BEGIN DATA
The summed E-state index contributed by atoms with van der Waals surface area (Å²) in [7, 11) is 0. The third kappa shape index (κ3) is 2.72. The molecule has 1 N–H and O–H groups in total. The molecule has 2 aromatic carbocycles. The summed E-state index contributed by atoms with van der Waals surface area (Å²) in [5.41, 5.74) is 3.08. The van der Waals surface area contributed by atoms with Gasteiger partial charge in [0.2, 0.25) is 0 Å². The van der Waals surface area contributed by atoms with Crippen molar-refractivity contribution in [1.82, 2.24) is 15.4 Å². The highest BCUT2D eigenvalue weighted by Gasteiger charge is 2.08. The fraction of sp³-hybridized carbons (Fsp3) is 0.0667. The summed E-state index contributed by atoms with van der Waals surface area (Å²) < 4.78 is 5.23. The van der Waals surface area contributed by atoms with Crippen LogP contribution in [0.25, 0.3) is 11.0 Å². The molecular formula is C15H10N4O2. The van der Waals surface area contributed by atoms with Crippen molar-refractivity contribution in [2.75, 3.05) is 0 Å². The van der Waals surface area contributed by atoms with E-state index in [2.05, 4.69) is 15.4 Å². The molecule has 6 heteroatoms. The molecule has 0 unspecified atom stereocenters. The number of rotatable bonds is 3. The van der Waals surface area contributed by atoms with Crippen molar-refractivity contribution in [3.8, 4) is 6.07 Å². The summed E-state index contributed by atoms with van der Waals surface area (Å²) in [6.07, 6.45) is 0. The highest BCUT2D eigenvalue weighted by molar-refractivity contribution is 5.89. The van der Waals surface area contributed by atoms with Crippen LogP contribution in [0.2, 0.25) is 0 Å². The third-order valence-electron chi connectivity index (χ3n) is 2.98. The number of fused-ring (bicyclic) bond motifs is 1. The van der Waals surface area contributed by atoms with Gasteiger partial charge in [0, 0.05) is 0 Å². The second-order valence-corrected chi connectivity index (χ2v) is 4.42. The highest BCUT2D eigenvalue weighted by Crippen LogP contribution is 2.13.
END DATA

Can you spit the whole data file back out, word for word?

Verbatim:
The summed E-state index contributed by atoms with van der Waals surface area (Å²) in [7, 11) is 0. The third kappa shape index (κ3) is 2.72. The molecule has 1 N–H and O–H groups in total. The molecule has 2 aromatic carbocycles. The summed E-state index contributed by atoms with van der Waals surface area (Å²) in [5.41, 5.74) is 3.08. The van der Waals surface area contributed by atoms with Gasteiger partial charge in [0.2, 0.25) is 0 Å². The van der Waals surface area contributed by atoms with Crippen molar-refractivity contribution in [1.82, 2.24) is 15.4 Å². The highest BCUT2D eigenvalue weighted by Gasteiger charge is 2.08. The fraction of sp³-hybridized carbons (Fsp3) is 0.0667. The summed E-state index contributed by atoms with van der Waals surface area (Å²) < 4.78 is 5.23. The van der Waals surface area contributed by atoms with Crippen LogP contribution in [0.25, 0.3) is 11.0 Å². The molecular formula is C15H10N4O2. The van der Waals surface area contributed by atoms with Crippen molar-refractivity contribution in [2.75, 3.05) is 0 Å². The van der Waals surface area contributed by atoms with E-state index in [2.05, 4.69) is 15.4 Å². The molecule has 6 heteroatoms. The molecule has 0 unspecified atom stereocenters. The number of rotatable bonds is 3. The van der Waals surface area contributed by atoms with Crippen molar-refractivity contribution in [3.8, 4) is 6.07 Å². The summed E-state index contributed by atoms with van der Waals surface area (Å²) in [6.07, 6.45) is 0. The highest BCUT2D eigenvalue weighted by molar-refractivity contribution is 5.89. The van der Waals surface area contributed by atoms with Crippen LogP contribution in [0.2, 0.25) is 0 Å². The third-order valence-electron chi connectivity index (χ3n) is 2.98. The number of fused-ring (bicyclic) bond motifs is 1. The van der Waals surface area contributed by atoms with Gasteiger partial charge in [0, 0.05) is 0 Å². The second-order valence-corrected chi connectivity index (χ2v) is 4.42. The highest BCUT2D eigenvalue weighted by Crippen LogP contribution is 2.13.